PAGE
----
According to the previously curated clade-specific miRNA family numbers (Additional file 1), the reference catalog of clade-specific miRNA sequences is obtained from miRBase v21 by selecting the mature miRNA sequences with an ID that contains the family numbers. For example, the primate-specific miRNA family 580 yields five sequences with miRBase v21 IDs hsa-miR-580-5p, hsa-miR-580-3p, mml-miR-580, ptr-miR-580, and ppy-miR-580. A read is identified as clade-specific miRNA if its first 20 nt have an exact match to a reference sequence. By counting the number of clade-specific miRNAs of each clade and the number of unique clade-specific miRNA sequences, miRTrace provides the clade and sequence count table of clade-specific miRNAs respectively.
Public small RNA-Seq data pre-processing
More than 700 public sRNA-Seq datasets were used for the study. The datasets were downloaded from the NCBI SRA database (https://www.ncbi.nlm.nih.gov/sra) and detailed information of these samples can be found in Additional file 3. The datasets in SRA format were converted to FASTQ files using fastq-dump from SRA Toolkit v 2.3.5. The 3′ adapter of each sample was identified individually using the same approach as in Kang et al. 2017  (see “Methods” section “De novo 3’ adapter identification”). Notably, the single-cell libraries (n = 7) from Faridani et al. 2016  have custom designed 5′ adapters with the unique molecular identifier sequence (UMI) at the 3′ end, which makes the reads un-processable by miRTrace. The extra UMI sequences (the first 10 nt of the reads) of these samples were for this reason trimmed. All FASTQ files were then processed by miRTrace to profile clade-specific miRNAs.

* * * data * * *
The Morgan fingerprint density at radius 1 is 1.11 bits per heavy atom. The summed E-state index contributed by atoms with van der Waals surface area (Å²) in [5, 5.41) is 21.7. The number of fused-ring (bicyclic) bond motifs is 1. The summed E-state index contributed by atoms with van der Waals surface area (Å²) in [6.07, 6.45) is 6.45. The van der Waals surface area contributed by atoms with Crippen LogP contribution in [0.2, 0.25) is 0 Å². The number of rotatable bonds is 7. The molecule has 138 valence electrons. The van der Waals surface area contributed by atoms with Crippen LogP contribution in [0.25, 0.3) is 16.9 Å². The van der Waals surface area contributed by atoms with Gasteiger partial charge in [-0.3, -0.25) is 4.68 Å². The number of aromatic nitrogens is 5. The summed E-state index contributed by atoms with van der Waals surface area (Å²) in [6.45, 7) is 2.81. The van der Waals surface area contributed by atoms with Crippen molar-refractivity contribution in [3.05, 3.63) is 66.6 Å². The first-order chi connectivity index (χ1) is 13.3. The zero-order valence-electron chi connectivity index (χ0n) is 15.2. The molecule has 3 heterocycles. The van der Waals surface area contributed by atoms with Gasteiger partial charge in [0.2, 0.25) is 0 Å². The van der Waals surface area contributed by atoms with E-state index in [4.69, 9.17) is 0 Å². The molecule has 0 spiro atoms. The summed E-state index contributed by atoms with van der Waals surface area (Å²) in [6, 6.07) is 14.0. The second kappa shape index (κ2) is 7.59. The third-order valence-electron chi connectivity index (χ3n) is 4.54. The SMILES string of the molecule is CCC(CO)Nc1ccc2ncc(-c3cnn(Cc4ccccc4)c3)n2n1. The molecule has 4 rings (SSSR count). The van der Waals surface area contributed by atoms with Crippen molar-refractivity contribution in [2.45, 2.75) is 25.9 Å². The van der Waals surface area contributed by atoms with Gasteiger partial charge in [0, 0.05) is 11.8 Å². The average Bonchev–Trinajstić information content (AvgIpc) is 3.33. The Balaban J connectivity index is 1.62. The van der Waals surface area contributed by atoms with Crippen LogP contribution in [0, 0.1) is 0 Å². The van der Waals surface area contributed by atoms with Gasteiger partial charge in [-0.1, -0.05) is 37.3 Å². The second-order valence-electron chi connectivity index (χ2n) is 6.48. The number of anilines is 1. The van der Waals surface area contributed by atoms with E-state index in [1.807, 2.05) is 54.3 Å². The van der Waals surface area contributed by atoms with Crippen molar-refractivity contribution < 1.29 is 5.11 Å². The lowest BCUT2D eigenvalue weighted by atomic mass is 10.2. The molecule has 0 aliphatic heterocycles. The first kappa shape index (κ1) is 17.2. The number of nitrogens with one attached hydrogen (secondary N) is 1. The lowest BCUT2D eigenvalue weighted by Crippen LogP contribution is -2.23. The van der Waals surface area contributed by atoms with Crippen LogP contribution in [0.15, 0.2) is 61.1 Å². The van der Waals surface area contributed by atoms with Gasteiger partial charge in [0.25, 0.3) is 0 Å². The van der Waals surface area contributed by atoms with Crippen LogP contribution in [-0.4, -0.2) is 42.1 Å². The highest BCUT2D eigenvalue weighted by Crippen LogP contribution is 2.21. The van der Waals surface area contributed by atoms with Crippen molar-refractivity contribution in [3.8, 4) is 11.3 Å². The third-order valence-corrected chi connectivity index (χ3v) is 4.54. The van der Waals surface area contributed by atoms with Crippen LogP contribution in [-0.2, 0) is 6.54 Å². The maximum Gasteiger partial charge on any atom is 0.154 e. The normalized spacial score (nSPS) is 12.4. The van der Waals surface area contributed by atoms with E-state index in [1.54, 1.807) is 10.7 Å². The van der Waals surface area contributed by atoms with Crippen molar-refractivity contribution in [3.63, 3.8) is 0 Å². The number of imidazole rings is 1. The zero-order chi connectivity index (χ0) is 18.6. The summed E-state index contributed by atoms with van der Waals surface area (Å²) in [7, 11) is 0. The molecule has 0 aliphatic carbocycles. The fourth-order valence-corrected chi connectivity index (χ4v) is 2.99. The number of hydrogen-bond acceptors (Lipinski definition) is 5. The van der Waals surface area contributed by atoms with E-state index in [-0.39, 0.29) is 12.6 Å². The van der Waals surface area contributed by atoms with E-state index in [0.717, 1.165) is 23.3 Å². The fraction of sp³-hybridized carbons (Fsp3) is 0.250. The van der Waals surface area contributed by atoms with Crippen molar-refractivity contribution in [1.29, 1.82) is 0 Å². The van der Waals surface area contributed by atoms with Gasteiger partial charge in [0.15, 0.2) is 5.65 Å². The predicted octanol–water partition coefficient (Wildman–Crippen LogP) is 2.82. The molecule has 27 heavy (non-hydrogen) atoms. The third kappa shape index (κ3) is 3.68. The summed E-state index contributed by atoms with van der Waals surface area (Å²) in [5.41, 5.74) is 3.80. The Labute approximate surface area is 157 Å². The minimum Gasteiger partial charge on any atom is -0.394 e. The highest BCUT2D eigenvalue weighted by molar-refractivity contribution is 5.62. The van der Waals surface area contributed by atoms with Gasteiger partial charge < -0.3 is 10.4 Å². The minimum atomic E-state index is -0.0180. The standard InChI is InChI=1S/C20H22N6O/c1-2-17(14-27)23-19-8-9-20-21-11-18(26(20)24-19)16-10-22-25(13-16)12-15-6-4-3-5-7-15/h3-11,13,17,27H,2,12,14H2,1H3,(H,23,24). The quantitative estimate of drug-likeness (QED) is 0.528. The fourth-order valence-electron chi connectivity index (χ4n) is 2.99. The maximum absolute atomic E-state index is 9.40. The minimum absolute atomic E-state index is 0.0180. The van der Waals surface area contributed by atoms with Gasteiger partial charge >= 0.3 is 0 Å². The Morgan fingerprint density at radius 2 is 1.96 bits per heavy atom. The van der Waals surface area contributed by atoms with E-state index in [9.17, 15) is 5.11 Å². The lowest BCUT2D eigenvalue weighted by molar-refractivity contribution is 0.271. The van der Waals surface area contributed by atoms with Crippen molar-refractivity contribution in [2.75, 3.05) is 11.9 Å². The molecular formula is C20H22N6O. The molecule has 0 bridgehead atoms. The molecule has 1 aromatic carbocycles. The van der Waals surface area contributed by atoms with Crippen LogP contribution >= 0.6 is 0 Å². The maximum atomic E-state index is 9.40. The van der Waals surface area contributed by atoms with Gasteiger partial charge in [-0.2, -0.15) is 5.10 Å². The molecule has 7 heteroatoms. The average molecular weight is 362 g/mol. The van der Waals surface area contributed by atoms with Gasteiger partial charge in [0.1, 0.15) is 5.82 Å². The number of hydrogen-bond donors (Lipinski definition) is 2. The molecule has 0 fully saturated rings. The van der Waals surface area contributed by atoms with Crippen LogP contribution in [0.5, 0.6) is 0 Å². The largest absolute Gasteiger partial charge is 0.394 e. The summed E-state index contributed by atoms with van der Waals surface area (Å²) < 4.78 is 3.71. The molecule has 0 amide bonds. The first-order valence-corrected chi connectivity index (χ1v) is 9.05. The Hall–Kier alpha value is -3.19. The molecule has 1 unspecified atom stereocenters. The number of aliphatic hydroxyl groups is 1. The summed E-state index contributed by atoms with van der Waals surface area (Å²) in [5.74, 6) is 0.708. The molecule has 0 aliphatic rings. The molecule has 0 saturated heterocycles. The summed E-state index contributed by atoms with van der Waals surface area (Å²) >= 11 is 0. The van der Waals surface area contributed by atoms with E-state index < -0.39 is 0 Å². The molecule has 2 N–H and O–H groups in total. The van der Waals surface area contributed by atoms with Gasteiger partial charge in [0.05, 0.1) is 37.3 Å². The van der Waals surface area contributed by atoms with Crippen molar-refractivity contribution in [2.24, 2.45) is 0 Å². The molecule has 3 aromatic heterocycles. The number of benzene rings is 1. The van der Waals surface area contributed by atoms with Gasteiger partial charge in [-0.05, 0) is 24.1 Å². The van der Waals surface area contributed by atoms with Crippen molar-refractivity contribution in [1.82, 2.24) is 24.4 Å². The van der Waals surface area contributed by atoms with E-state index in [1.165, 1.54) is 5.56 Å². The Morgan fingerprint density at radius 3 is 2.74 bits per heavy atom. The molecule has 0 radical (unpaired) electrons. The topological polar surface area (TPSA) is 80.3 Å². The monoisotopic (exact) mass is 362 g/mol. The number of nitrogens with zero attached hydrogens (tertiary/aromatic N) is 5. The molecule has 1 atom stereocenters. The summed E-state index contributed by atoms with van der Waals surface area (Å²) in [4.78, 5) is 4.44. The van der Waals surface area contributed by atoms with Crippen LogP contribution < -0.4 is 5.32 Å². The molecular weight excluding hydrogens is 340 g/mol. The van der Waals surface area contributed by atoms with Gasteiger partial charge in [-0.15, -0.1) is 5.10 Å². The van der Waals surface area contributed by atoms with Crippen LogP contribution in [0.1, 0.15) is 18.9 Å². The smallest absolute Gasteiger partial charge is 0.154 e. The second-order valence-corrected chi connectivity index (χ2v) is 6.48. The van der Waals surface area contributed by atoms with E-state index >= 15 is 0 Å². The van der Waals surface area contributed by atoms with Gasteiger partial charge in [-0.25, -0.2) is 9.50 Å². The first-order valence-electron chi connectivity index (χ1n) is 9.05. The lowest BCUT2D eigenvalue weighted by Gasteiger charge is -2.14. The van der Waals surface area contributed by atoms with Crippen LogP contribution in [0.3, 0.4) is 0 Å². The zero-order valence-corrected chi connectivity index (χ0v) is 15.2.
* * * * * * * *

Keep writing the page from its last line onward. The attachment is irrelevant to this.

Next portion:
Culturing human and fruit fly cell lines
HEK-293T cells were cultured in DMEM (Sigma-Aldrich) supplemented with 10% FBS (Gibco); Drosophila S2 cells (Invitrogen) were cultured in Schneider cell medium (Gibco) with 10% FBS under standard conditions.
Degradation by Ribonuclease A
To perform enzymatic degradation of RNA samples, a partial hydrolysis by Ribonuclease A was used. Ten micrograms of HEK-293T total RNA samples was hydrolyzed by 10 ng of RNAse A (Thermo Fisher) at room temperature for 5 min. The activity of RNAse A was inhibited by RNAseOUT (Invitrogen) at a concentration of 1 u/μl. The RNA concentration and integrity were assessed with an Agilent Technologies Bioanalyzer using a RNA 6000 Nano kit (Additional file 2: Note S2 and Figure S12). The RNase A-treated samples with an RIN value of 2.3 were used for miRNA expression analysis using TaqMan-based real-time PCR quantification (Applied Biosystems) (Additional file 2: Supplementary Methods) and small RNA sequencing (Illumina). One microgram of RNase A-treated total RNA was used for small RNA library preparation.
In-house small RNA library preparation
Total RNA was isolated using TRIzol reagent (Ambion). RNA integrity was estimated with Agilent Technologies Bioanalyzer using RNA 6000 Nano kit (Agilent). One microgram of HEK-293T total RNA was used for standard small RNA library preparation using TruSeq small RNA kit v2 (Illumina) and prepared as described in the manufacturer’s protocol (Illumina). Fifty nanograms of HEK-293T total RNA was used for preparation of low input small RNA libraries. In brief, total RNA was ligated to the RNA 3′ and 5′ adapters (Illumina). The adapter-ligated small RNAs were reverse transcribed into cDNA using SuperScript II (Invitrogen) and PCR-amplified by 12 cycles using the PML PCR master mix (Illumina) with the TruSeq Small RNA 3′ indexed PCR primers (Illumina). After library amplification, samples were gel purified using a Novex TBE gel, 6% (Invitrogen) and 145–160-bp bands were excised, eluted, and ethanol precipitated. cDNA libraries were normalized to 4 nM, and single-end sequencing was carried out on an Illumina NextSeq 500.